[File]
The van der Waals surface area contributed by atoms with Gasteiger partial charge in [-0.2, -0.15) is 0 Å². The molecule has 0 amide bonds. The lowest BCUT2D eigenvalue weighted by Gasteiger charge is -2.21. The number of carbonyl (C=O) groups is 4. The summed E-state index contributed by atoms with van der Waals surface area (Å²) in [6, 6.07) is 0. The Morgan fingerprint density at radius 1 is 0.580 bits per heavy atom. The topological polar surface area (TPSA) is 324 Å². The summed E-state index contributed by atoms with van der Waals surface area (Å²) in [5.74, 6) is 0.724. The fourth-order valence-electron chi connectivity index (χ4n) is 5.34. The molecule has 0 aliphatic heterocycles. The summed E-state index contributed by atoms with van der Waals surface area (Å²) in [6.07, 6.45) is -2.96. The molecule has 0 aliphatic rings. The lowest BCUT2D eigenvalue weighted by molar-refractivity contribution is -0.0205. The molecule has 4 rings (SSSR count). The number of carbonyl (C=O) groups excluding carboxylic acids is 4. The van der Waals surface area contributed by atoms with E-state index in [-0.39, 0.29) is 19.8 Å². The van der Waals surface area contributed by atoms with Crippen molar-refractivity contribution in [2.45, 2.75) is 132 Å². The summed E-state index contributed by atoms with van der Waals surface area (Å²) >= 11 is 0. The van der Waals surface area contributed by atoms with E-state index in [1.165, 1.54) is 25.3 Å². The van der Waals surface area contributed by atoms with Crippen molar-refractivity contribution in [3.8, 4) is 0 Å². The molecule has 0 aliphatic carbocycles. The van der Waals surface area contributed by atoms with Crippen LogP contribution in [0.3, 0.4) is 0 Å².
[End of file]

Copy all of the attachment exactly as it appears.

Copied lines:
The van der Waals surface area contributed by atoms with Gasteiger partial charge in [-0.2, -0.15) is 0 Å². The molecule has 0 amide bonds. The lowest BCUT2D eigenvalue weighted by Gasteiger charge is -2.21. The number of carbonyl (C=O) groups is 4. The summed E-state index contributed by atoms with van der Waals surface area (Å²) in [6, 6.07) is 0. The Morgan fingerprint density at radius 1 is 0.580 bits per heavy atom. The topological polar surface area (TPSA) is 324 Å². The summed E-state index contributed by atoms with van der Waals surface area (Å²) in [5.74, 6) is 0.724. The fourth-order valence-electron chi connectivity index (χ4n) is 5.34. The molecule has 0 aliphatic heterocycles. The summed E-state index contributed by atoms with van der Waals surface area (Å²) in [6.07, 6.45) is -2.96. The molecule has 0 aliphatic rings. The lowest BCUT2D eigenvalue weighted by molar-refractivity contribution is -0.0205. The molecule has 4 rings (SSSR count). The number of carbonyl (C=O) groups excluding carboxylic acids is 4. The van der Waals surface area contributed by atoms with E-state index in [-0.39, 0.29) is 19.8 Å². The van der Waals surface area contributed by atoms with Crippen molar-refractivity contribution in [2.45, 2.75) is 132 Å². The summed E-state index contributed by atoms with van der Waals surface area (Å²) >= 11 is 0. The van der Waals surface area contributed by atoms with E-state index in [1.165, 1.54) is 25.3 Å². The van der Waals surface area contributed by atoms with Crippen molar-refractivity contribution in [3.8, 4) is 0 Å². The molecule has 0 aliphatic carbocycles. The van der Waals surface area contributed by atoms with Crippen LogP contribution in [0.3, 0.4) is 0 Å².